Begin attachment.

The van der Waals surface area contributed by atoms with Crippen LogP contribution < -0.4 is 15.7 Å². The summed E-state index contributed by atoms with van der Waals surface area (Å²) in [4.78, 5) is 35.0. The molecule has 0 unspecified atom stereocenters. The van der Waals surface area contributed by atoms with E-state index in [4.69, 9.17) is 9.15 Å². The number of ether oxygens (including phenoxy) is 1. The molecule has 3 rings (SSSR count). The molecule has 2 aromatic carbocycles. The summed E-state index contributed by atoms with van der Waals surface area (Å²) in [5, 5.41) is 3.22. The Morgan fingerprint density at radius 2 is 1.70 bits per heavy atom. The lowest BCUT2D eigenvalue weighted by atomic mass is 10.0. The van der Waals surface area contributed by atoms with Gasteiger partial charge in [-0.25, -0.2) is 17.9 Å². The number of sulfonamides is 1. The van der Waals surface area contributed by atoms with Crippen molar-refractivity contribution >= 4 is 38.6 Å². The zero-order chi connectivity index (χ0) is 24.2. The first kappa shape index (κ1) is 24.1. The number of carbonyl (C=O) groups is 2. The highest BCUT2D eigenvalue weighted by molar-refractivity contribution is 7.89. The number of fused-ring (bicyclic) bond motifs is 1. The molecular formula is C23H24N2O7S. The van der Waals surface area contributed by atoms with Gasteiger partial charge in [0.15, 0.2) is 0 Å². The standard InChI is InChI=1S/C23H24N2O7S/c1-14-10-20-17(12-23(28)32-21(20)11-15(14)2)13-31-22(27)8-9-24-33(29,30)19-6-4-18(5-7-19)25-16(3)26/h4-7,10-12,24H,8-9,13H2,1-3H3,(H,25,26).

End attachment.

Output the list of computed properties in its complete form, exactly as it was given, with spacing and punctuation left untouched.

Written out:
The van der Waals surface area contributed by atoms with Crippen LogP contribution < -0.4 is 15.7 Å². The summed E-state index contributed by atoms with van der Waals surface area (Å²) in [4.78, 5) is 35.0. The molecule has 0 unspecified atom stereocenters. The van der Waals surface area contributed by atoms with E-state index in [4.69, 9.17) is 9.15 Å². The number of ether oxygens (including phenoxy) is 1. The molecule has 3 rings (SSSR count). The molecule has 2 aromatic carbocycles. The summed E-state index contributed by atoms with van der Waals surface area (Å²) in [5, 5.41) is 3.22. The Morgan fingerprint density at radius 2 is 1.70 bits per heavy atom. The lowest BCUT2D eigenvalue weighted by atomic mass is 10.0. The van der Waals surface area contributed by atoms with Gasteiger partial charge in [-0.25, -0.2) is 17.9 Å². The number of sulfonamides is 1. The van der Waals surface area contributed by atoms with Crippen molar-refractivity contribution >= 4 is 38.6 Å². The zero-order chi connectivity index (χ0) is 24.2. The first kappa shape index (κ1) is 24.1. The number of carbonyl (C=O) groups is 2. The highest BCUT2D eigenvalue weighted by molar-refractivity contribution is 7.89. The number of fused-ring (bicyclic) bond motifs is 1. The molecular formula is C23H24N2O7S. The van der Waals surface area contributed by atoms with Gasteiger partial charge in [0.15, 0.2) is 0 Å². The standard InChI is InChI=1S/C23H24N2O7S/c1-14-10-20-17(12-23(28)32-21(20)11-15(14)2)13-31-22(27)8-9-24-33(29,30)19-6-4-18(5-7-19)25-16(3)26/h4-7,10-12,24H,8-9,13H2,1-3H3,(H,25,26).